Well, my scanner is still being stupid, so I'll just have to use the computer to post for now. But, I will, of course, talk about a typewriter. The Royal 10.
The Royal 10 has to be my favorite typewriter of all time. Why? It's a standard with a small side to it, and not gigantic. It's never failed me, and never let me down. Plus, it just looks so damned nice! I mean, not only that, but the beveled glass panels on each side are the icing on the cake for me. I was one of the lucky few to find my Royal 10 on Craigslist. I was looking for one for a long time, and I happened to see an ad on there, reading 1930's BUSINESS MACHINES". I was immediately intrigued, so I clicked on it. I saw an old Burroughs Adding Machine, with all glass sides, complete with gold-leafed decals. (I really don't know how to work it, so I've got it laying around somewhere.), an old check machine, still working, and the Royal. They were all quite dusty, and the guy wanted $40.00 for the whole lot. When I got there, he opened the garage, and I saw the Royal. i knew it was love at first sight. I asked if I could take just the typewriter, and he said he'd really like to get rid of the whole lot. So, my mom handed over $40.00, and I loaded my newly acquired business machines into the back of the car. Now, I was able to test it before I got it, and it did work. But, if I do remember correctly, he said it last saw use in the mid 1970's, when he used it to type reports for high school. He said it was his grandfather's, along with the other machines, and said that he used to have his own real estate business. I couldn't see the letters on the keys, because there was such a thick layer of just on it! I had to free the platen from it's rigor mortis by slowly turning it. And of course, I tested all the keys, and, they didn't even need to be oiled! They were smooth! That goes to show how good Royal made their machines. Oh, and I forgot to mention, the platen rubber was hard as a rock, and the feed rollers had one side squared flat from being in one position for so many years! But, I loved it, and I knew right then and there that when I was done restoring it, it would truly be something special.
So, I brought it home, and put it on the kitchen table, and turned on the bright light on the fan. I took a paper towel, soaked it with warm water, and wiped down the Royal. I saw it immediately start to shine, and the more I typed, the more it came back to life! The Ribbon was shot, so I threw it out, and replaced it with one I had laying around, (Mind you, I'm not stupid. I saved the vintage metal spools, and re-wound the new ribbon onto them :) ). So, I did type a lot on it, despite it having a hard platen, but I didn't do any damage, thank goodness! I now have all new rubber on it, and it's my number one machine. It's also oiled, and works the same way it did when it was new! Now, the ad said 1930's, but this machine was actually made in April 1926. Now, I don't blame the guy for getting confused. 1926 was pretty close to the 30's, so I don't blame him. I usually tell people I bought it for $15.00, and I actually did. When you divide the $40.00, everything rounds off to about $15.00. So, it makes life a lot easier. And that's the story of my Royal 10. :) And now, for a very informative article on the Royal 10:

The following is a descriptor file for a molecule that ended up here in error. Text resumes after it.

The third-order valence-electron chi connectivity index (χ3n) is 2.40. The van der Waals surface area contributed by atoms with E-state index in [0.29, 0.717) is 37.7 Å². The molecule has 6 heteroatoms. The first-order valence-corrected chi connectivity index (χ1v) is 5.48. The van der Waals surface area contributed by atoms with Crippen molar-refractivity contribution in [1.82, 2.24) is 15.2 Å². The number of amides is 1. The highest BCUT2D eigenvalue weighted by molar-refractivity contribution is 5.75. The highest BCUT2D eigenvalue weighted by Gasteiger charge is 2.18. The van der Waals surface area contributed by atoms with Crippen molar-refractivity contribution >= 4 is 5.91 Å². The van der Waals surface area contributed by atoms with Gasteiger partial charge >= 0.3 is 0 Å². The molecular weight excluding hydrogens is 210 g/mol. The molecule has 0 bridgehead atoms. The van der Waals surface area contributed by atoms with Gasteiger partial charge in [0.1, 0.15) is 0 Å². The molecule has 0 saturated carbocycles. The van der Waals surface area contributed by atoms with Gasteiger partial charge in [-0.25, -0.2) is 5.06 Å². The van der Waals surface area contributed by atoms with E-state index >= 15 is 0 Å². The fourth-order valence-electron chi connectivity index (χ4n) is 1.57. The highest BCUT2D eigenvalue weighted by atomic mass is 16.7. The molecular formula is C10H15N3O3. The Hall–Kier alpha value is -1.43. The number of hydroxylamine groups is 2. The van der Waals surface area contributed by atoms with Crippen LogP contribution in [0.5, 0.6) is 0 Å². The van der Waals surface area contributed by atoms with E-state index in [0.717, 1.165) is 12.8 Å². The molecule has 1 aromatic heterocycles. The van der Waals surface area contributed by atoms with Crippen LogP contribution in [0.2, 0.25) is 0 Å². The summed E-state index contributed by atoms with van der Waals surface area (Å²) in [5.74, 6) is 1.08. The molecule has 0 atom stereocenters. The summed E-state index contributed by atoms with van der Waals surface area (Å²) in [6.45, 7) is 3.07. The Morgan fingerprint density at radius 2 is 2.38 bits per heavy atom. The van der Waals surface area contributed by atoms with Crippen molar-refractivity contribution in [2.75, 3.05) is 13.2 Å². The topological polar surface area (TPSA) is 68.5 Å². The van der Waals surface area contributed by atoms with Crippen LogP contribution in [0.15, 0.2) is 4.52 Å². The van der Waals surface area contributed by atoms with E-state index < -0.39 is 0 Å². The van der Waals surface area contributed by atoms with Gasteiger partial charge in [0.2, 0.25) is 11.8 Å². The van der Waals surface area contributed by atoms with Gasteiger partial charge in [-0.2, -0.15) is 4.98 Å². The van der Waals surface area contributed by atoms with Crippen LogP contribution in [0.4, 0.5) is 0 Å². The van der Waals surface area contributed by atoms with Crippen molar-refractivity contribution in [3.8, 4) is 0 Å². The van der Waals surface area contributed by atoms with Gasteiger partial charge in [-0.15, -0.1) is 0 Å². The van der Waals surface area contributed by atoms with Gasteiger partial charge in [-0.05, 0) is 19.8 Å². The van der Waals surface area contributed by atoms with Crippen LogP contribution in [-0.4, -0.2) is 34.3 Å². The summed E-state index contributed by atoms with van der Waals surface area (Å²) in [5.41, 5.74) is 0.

The Royal 10 is another giant in the typewriter market. Like the Underwood 5 it is one of the machines that essentially marked the end of the history of typewriter development. Machines like the Royal 10 continued to be built for many decades, with most changes limited to cosmetic alterations.
The Royal 10 was introduced in 1914. It had two bevelled glass panels on either side of the machine. A later version only had one glass panel on either side. It is not clear at what point exactly that change was made. However, the machine presented here, with two glass panels, has a serial number that fits a production date in 1923. This is exceptional, because most of these machines with double glass panels have serial numbers from the first production year.
The Royal 10 was marketed as being the sturdiest and strongest typewriter around. To underline the point, the Royal company even organized stunts, where it threw typewriters (in crates) from airplanes, to show that they would even survive a fall. (Taken from www.typewritermuseum.org. Great site!)
Bingo! After failed attempts with a low office model, in 1914 Royal scores a bull's eye with its Royal 10. The machine looks impressively robust ... which is exactly what it is. Out of work typewriter repairers have no warm feelings towards it, but applaud it for being one of the most robust machines ever made.
During many years, hundreds of thousands of Royal 10's roll off the conveyor belt. That gives it almost the same mythical dimensions as the Underwood 5. Moreover, Royal is not shy of showing how proud it is of its mechanics: through the side windows (first two, later one), the inner workings can be unabashedly admired.
This machine, together with the portables, makes Royal a dominant typewriter manufacturer.
(Taken from http://www.typewriter.be)